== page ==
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U.S.: International Islamic Leadership Calls For Peace, Tolerance

  • Julie Moffett

Washington, 5 August 1998 (RFE/RL) -- Shaykh Muhammad Hisham Kabbani, chairman of the Islamic Supreme Council of America, says the nations of the world need to stop equating Muslims with terrorism.

Kabbani made the comment Tuesday at a press conference in Washington. Kabbani and other Islamic leaders from around the world are meeting in Washington this week for a three-day conference on Islamic unity beginning on Friday. Over 25 religious leaders from Albania, Kosovo, Bosnia, Macedonia and many of the nations of the former Soviet Union are attending the conference.

Kabbani says the purpose of the gathering is to show unity among the world's leading Islamic leaders in support of world peace and tolerance, and against all forms of terrorism.

Says Kabbani: "The religion itself is innocent of any terrorist action around the world."

Kabbani adds that in addition to the conference, the religious leaders will use some of their time in Washington to lobby their causes to American lawmakers. He says several of the visiting dignitaries have already scheduled private meetings with members of Congress and officials at the U.S. State Department and other government agencies.

Kabbani says the reason for the outreach to U.S. legislators is, in part, because many in the world's Islamic community feel America should take a leading role in promoting peace.

Kabbani also says the United States needs to help the international community understand that Islam, by its very creed, does not support terrorism or violence.

Explains Kabbani: "Muslims are peacemakers. But it is not what we are hearing. It is not what they are labeling us. There is no religious terrorism.... either in Judaism or in Christianity or in Islam or in any other belief around the world. Religions and beliefs did not come to kill people. Religion came to open the hearts of people for love and peace."

Kabbani also says the United States needs to take a more active role in settling the problems in Kosovo and helping Israel and the Palestinians agree on a peace accord. He says the international community looks to the United States for leadership, and called Americans "the peacekeepers of the world."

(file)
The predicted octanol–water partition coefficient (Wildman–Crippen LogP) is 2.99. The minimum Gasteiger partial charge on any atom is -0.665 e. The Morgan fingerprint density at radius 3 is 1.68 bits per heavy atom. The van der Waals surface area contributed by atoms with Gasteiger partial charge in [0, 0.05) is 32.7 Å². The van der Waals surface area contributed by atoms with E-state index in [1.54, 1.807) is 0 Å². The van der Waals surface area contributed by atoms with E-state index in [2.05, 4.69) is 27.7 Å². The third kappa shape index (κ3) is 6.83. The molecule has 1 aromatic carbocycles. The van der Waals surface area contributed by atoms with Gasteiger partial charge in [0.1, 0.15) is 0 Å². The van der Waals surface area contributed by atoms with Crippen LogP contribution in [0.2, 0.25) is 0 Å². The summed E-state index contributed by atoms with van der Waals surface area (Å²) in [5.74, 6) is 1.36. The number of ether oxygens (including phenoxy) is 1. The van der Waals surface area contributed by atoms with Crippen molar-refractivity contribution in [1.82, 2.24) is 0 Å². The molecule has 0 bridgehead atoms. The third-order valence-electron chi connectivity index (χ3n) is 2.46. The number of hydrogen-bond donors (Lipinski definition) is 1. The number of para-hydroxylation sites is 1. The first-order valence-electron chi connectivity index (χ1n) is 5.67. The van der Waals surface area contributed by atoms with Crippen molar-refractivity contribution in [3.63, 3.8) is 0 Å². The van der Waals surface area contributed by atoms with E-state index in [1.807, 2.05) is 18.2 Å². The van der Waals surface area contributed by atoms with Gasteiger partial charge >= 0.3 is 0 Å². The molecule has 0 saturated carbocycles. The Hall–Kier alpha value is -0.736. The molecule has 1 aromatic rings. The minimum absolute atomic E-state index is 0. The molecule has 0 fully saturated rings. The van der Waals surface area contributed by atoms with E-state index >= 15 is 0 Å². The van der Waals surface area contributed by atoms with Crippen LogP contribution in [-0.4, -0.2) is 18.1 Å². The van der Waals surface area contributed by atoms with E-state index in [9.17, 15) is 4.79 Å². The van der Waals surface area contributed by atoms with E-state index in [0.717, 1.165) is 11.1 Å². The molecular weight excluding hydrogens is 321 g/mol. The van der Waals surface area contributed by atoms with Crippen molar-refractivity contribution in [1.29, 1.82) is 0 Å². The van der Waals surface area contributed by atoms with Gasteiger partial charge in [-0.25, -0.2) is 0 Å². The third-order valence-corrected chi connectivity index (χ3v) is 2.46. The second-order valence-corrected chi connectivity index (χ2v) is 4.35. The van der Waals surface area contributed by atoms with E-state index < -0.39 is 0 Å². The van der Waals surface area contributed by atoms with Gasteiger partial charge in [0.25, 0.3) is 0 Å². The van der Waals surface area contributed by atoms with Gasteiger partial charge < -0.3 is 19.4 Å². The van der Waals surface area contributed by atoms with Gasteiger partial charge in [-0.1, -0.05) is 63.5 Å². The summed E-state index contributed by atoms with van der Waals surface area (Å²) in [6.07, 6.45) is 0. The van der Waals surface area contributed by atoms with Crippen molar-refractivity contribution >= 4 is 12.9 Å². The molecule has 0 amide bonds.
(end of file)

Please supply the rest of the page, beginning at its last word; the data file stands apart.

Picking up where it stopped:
The Grand Mufti of Kosovo, Rexhep Boja, agreed. He told reporters at the press conference that the people of Kosovo are looking to the United States to help bring a resolution to the crisis in Kosovo.

Says Boja: "Our people believe strongly that the country of freedom, the United States of America, will support and stand by them."

Boja says the people of Kosovo are tired of suffering and are weary not only from the current conflict, but from a half-century of oppression under communist rule.

Sheik Nafigulla Ashir, the Supreme Mufti of Siberia and the Far East of Russia, also spoke at the press conference.

He told reporters that helping people of all faiths understand each other and come together is critical, especially in the United States and Russia, two countries where people of many different faiths live side by side.

Says Ashir: "It is very important that now there is a higher council of Muslims in the U.S. which unify different Islamic organizations and people with different beliefs...The conference which will be held in a few days, will give us the opportunity to see the organization unite all Muslims, not only in the United States, but around the world." The leaders all say they hope the weekend conference will bring worldwide attention to the beliefs and traditions of Muslims and correct any misconceptions that Islam promotes or condones terrorism.

Kabbani says: "Let peace be the religion of the 21st century."

During the conference, a number of panels will be held including one involving religious leaders from Eastern Europe and the former Soviet Union called "Islam Under Communist Rule." Another panel featuring 40 speakers will address the role of Muslim women in shaping the 21st century.

Chechen President Aslan Maskhadov is expected to address the conference on Friday.